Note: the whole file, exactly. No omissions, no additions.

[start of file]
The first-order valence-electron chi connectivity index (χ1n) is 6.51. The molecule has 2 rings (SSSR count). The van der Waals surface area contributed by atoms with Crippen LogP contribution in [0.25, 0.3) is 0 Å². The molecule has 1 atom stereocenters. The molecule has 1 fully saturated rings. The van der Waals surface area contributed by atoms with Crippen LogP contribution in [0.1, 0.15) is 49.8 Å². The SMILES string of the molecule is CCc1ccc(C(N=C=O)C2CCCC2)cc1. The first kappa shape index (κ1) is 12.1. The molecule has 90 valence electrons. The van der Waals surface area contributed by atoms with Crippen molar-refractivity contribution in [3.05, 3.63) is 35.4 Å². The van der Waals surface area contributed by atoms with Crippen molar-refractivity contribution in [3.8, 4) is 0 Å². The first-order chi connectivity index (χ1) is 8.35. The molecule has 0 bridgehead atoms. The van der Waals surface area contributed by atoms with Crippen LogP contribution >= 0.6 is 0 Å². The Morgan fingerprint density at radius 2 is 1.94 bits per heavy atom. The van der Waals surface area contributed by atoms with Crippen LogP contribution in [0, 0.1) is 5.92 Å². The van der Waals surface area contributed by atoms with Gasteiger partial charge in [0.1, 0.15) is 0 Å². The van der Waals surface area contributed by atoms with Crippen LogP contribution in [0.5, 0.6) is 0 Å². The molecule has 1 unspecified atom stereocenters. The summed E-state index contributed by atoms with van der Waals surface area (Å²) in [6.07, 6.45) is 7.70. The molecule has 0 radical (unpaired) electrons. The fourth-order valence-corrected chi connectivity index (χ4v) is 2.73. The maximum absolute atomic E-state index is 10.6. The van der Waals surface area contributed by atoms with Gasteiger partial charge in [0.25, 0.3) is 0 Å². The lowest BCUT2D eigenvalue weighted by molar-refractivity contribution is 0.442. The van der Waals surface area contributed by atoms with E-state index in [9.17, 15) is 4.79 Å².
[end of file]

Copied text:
The first-order valence-electron chi connectivity index (χ1n) is 6.51. The molecule has 2 rings (SSSR count). The van der Waals surface area contributed by atoms with Crippen LogP contribution in [0.25, 0.3) is 0 Å². The molecule has 1 atom stereocenters. The molecule has 1 fully saturated rings. The van der Waals surface area contributed by atoms with Crippen LogP contribution in [0.1, 0.15) is 49.8 Å². The SMILES string of the molecule is CCc1ccc(C(N=C=O)C2CCCC2)cc1. The first kappa shape index (κ1) is 12.1. The molecule has 90 valence electrons. The van der Waals surface area contributed by atoms with Crippen molar-refractivity contribution in [3.05, 3.63) is 35.4 Å². The van der Waals surface area contributed by atoms with Crippen molar-refractivity contribution in [3.8, 4) is 0 Å². The first-order chi connectivity index (χ1) is 8.35. The molecule has 0 bridgehead atoms. The van der Waals surface area contributed by atoms with Crippen LogP contribution >= 0.6 is 0 Å². The Morgan fingerprint density at radius 2 is 1.94 bits per heavy atom. The van der Waals surface area contributed by atoms with Crippen LogP contribution in [0, 0.1) is 5.92 Å². The van der Waals surface area contributed by atoms with Gasteiger partial charge in [0.1, 0.15) is 0 Å². The van der Waals surface area contributed by atoms with Crippen LogP contribution in [0.5, 0.6) is 0 Å². The molecule has 1 unspecified atom stereocenters. The summed E-state index contributed by atoms with van der Waals surface area (Å²) in [6.07, 6.45) is 7.70. The molecule has 0 radical (unpaired) electrons. The fourth-order valence-corrected chi connectivity index (χ4v) is 2.73. The maximum absolute atomic E-state index is 10.6. The van der Waals surface area contributed by atoms with Gasteiger partial charge in [0.25, 0.3) is 0 Å². The lowest BCUT2D eigenvalue weighted by molar-refractivity contribution is 0.442. The van der Waals surface area contributed by atoms with E-state index in [9.17, 15) is 4.79 Å².